Floor insulation, a brief guide to planning and installing
Floor insulation is often overlooked as an upgrade or improvement to a home. It can be very disruptive and it can present many challenges. Finding the right installer who has knowledge and experience is often the first hurdle. Making sure that the correct materials na processes are chosen can also present problems.
This is aimed to help overcome these challenges.
There are two main types of floor and the majority of UK homes will fall into one or the other category. It is also true that most homes will probably have a combination of both types.
Until the 18th century solid floors were the predominant type of construction. Often just compacted earth with straw spread over the top, or sometimes stone flags.
More recently decorative tiles and flags were used with a mortar bed. From the 19th onwards concrete and gypsum were more commonly used.
The majority of houses built in the 19th and 20th century that have solid floors will have concrete floors.
The first type of suspend floor was simply a timber structure laid directly on compared earth or soil. These were prone to decay and in order to deal with damp and decay issues suspend floors were lifted off the ground. Often sleeper walls were constructed underneath the floors as support.
To further aid damp control the areas under floors were ventilated with air bricks. But suspended floors were still prone to damp and rot problems until the advent of damp proof courses and damp proof membranes.
Many floors had extra structure timbers in place until joists were built to support the whole weight of the floor from wall to wall.
modern floors will have significantly larger floor joists and in very recently built homes the suspended floor might even be concrete joists with concrete panels infilled between. This is called Beam and Block.
Planning to insulate a floor
Surveying the floor properly is a first step in the planning process. Finding out whether it’s a suspended floor or solid and how its constructed. Finding out the size of joist or type of material used in construction.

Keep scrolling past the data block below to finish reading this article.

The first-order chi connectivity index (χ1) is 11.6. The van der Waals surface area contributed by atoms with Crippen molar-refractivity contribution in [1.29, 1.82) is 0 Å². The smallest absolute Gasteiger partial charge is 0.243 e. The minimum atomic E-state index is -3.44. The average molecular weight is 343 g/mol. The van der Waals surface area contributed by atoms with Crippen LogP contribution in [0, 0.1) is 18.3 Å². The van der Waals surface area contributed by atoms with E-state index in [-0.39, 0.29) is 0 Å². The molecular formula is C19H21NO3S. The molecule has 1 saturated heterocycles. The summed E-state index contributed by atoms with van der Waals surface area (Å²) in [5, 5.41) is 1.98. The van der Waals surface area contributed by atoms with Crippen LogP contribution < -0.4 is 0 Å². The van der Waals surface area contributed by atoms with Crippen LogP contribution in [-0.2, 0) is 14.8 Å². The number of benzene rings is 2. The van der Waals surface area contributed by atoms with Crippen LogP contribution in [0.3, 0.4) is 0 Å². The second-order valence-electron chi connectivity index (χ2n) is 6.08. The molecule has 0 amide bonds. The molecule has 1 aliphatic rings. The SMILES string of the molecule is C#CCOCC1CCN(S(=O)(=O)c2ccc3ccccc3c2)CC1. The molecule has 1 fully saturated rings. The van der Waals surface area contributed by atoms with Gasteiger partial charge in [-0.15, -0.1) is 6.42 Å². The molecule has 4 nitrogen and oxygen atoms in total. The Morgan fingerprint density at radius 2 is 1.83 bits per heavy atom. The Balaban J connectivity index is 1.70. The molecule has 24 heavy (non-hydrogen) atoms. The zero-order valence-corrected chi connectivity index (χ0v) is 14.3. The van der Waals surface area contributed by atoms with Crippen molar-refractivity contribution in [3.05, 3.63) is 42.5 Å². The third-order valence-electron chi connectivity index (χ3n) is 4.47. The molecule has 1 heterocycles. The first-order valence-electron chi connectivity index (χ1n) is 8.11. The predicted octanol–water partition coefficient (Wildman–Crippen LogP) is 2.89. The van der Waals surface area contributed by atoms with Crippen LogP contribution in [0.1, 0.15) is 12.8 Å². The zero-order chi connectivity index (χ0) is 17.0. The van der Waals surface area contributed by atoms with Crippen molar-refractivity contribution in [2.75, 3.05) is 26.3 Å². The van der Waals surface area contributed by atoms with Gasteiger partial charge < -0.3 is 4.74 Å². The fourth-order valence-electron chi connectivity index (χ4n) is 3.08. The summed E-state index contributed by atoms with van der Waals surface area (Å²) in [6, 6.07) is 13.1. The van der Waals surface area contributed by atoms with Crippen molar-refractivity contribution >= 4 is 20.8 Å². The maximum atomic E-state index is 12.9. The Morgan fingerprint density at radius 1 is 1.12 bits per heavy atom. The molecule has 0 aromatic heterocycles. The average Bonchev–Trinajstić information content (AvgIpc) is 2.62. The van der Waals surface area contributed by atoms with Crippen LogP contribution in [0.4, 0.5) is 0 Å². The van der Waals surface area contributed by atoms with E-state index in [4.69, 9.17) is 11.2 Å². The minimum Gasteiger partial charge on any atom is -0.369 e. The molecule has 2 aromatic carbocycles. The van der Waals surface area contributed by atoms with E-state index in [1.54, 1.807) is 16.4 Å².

Once the type of floor has been found and how it’s constructed and from what, it is is possible to choose a route to insulate. But first the risks that insulating poses must be dealt with.
Assessing the risks of floor insulation
Controlling moisture and water movement through a floor is the first consideration. Solid and suspended floors can both be .
Allowing the floor to “breathe”, whether its suspended or solid is of paramount importance. Our floors have stood the test of time due to their ability to regulate moisture. Well ventilated suspended floors should never have problems with damp or rot. But this can become a problem if the physical attributes are changed by adding insulation.
Solid floors are also well designed to allow excess moisture to escape either into the living space or out through the walls to outside. If we alter the capacity of a floor to seal with moisture by adding impermeable materials we ca nee increasing the likelihood of future damage and problems.
Is only really a problem when considering suspended timber floors. The choice of material can have a large effect on how effective a floor is if fire becomes an issue.